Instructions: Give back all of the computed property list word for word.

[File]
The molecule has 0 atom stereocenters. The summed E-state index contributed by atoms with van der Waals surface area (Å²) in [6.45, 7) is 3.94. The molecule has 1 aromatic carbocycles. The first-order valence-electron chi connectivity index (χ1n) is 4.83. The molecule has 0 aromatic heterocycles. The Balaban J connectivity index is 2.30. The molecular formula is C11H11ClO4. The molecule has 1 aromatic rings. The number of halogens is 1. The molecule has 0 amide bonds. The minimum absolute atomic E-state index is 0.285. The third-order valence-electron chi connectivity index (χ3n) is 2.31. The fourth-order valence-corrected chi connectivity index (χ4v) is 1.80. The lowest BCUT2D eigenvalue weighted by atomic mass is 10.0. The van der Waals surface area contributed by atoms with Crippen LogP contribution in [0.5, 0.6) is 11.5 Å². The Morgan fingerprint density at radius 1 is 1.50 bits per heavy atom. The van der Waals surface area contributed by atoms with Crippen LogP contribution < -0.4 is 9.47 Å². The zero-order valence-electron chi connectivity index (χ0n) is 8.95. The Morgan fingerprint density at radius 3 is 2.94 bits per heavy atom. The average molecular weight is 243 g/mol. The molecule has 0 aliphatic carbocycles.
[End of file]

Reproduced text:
The molecule has 0 atom stereocenters. The summed E-state index contributed by atoms with van der Waals surface area (Å²) in [6.45, 7) is 3.94. The molecule has 1 aromatic carbocycles. The first-order valence-electron chi connectivity index (χ1n) is 4.83. The molecule has 0 aromatic heterocycles. The Balaban J connectivity index is 2.30. The molecular formula is C11H11ClO4. The molecule has 1 aromatic rings. The number of halogens is 1. The molecule has 0 amide bonds. The minimum absolute atomic E-state index is 0.285. The third-order valence-electron chi connectivity index (χ3n) is 2.31. The fourth-order valence-corrected chi connectivity index (χ4v) is 1.80. The lowest BCUT2D eigenvalue weighted by atomic mass is 10.0. The van der Waals surface area contributed by atoms with Crippen LogP contribution in [0.5, 0.6) is 11.5 Å². The Morgan fingerprint density at radius 1 is 1.50 bits per heavy atom. The van der Waals surface area contributed by atoms with Crippen LogP contribution < -0.4 is 9.47 Å². The zero-order valence-electron chi connectivity index (χ0n) is 8.95. The Morgan fingerprint density at radius 3 is 2.94 bits per heavy atom. The average molecular weight is 243 g/mol. The molecule has 0 aliphatic carbocycles.